Wisconsin Assemblywoman Introduces Bill to Overturn Citizens United

“The Supreme Court effectively sold our democracy to the highest bidder.”

Posted: January 21, 2015
Updated: February 16, 2015


Photo by Scott Foval

Madison - At a press conference in the Madison Capitol today, Wisconsin Assemblywoman Lisa Subeck announced that she was introducing a bill that would give Wisconsin citizens the chance to weigh in on the question of whether to amend the U.S. Constitution to get money out of politics.

Today is the fifth anniversary of the U.S. Supreme Court’s notorious Citizens United decision that said corporations are persons, and money is speech, and as long as corporations or unions or other associations aren’t coordinating with their favored candidates, they can spend as much money as they want to influence the outcome of the election.

“This is not a happy anniversary, as we commemorate the day five years ago that the Supreme Court of the United States opened the floodgates to unlimited spending on our elections by wealthy special interests and corporations,” said Rep. Subeck, who represents the 78 th Assembly District. “Through this ruling, the Supreme Court effectively sold our democracy to the highest bidder.” She said that the decision had the effect of “drowning out the voices of hardworking middle class families, small businesspeople, farmers, low-wage workers, and so many other everyday people in our state.”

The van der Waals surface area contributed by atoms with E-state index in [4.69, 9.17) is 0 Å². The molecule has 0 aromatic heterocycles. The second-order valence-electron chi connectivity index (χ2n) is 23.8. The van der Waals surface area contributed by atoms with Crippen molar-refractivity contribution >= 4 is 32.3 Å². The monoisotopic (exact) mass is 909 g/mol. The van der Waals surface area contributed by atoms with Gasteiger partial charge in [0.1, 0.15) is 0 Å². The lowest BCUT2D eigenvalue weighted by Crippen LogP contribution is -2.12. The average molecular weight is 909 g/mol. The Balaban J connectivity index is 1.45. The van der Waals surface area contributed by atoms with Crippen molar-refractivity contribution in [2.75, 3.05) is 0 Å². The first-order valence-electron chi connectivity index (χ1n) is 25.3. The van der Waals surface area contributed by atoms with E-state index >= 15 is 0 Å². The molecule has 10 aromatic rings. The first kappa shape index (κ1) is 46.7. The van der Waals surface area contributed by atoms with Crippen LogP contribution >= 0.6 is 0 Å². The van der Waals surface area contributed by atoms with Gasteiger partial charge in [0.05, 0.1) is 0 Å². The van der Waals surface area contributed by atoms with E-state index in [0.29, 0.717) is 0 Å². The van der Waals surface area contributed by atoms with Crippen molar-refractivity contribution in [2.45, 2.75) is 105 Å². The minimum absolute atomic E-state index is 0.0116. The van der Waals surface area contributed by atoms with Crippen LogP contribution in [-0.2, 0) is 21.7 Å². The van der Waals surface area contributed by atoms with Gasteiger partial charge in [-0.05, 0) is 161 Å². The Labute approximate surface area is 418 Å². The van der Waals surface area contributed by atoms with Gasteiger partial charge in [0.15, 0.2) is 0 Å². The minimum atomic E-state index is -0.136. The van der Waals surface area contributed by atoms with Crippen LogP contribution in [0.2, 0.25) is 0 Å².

She added: “The resolution I am introducing today, together with Senator Dave Hansen and 21 co-sponsors in the State Assembly, is an important first step toward overturning Citizens United.

Here is the wording of Assembly Joint Resolution 8/ Senate Joint Resolution 12:

“The U.S. Supreme Court’s decisions in Citizens United and related cases allow unlimited spending to influence local, state, and federal elections. To allow all Americans to have an equal say in our democracy, shall Wisconsin’s congressional delegation support, and the Wisconsin legislature ratify, an amendment to the U.S. Constitution stating:

  1. Only human beings—not corporations, unions, nonprofit organizations, or similar associations—are endowed with constitutional rights, and

  2. Money is not speech, and therefore limiting political contributions and spending is not equivalent to restricting political speech.”

The press conference was called by the Money Out, Voters In-Wisconsin coalition, of which the Wisconsin Democracy Campaign is a part.